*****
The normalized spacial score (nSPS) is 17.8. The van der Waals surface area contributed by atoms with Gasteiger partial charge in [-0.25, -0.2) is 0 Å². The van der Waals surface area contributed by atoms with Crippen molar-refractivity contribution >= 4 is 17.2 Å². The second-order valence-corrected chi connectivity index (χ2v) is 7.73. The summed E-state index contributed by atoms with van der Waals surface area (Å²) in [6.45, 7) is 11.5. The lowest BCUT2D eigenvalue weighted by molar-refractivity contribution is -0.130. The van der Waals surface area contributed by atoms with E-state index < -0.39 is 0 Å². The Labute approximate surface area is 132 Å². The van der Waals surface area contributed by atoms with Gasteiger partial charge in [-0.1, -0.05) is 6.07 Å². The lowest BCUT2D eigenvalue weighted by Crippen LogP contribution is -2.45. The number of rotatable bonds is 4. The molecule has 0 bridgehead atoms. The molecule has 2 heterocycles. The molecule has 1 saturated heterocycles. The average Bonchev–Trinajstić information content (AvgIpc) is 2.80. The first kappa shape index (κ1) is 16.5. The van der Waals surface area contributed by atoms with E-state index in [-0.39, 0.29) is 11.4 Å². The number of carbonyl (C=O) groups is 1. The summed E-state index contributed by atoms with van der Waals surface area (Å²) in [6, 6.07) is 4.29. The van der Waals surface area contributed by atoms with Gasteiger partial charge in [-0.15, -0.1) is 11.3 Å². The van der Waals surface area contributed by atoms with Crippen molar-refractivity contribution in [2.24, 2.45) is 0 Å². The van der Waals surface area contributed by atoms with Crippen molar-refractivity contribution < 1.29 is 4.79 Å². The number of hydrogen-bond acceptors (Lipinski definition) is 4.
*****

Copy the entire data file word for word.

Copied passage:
The normalized spacial score (nSPS) is 17.8. The van der Waals surface area contributed by atoms with Gasteiger partial charge in [-0.25, -0.2) is 0 Å². The van der Waals surface area contributed by atoms with Crippen molar-refractivity contribution >= 4 is 17.2 Å². The second-order valence-corrected chi connectivity index (χ2v) is 7.73. The summed E-state index contributed by atoms with van der Waals surface area (Å²) in [6.45, 7) is 11.5. The lowest BCUT2D eigenvalue weighted by molar-refractivity contribution is -0.130. The van der Waals surface area contributed by atoms with E-state index < -0.39 is 0 Å². The Labute approximate surface area is 132 Å². The van der Waals surface area contributed by atoms with Gasteiger partial charge in [-0.1, -0.05) is 6.07 Å². The lowest BCUT2D eigenvalue weighted by Crippen LogP contribution is -2.45. The number of rotatable bonds is 4. The molecule has 0 bridgehead atoms. The molecule has 2 heterocycles. The molecule has 1 saturated heterocycles. The average Bonchev–Trinajstić information content (AvgIpc) is 2.80. The first kappa shape index (κ1) is 16.5. The van der Waals surface area contributed by atoms with E-state index in [-0.39, 0.29) is 11.4 Å². The number of carbonyl (C=O) groups is 1. The summed E-state index contributed by atoms with van der Waals surface area (Å²) in [6, 6.07) is 4.29. The van der Waals surface area contributed by atoms with Gasteiger partial charge in [-0.15, -0.1) is 11.3 Å². The van der Waals surface area contributed by atoms with Crippen molar-refractivity contribution in [2.24, 2.45) is 0 Å². The van der Waals surface area contributed by atoms with Crippen molar-refractivity contribution < 1.29 is 4.79 Å². The number of hydrogen-bond acceptors (Lipinski definition) is 4.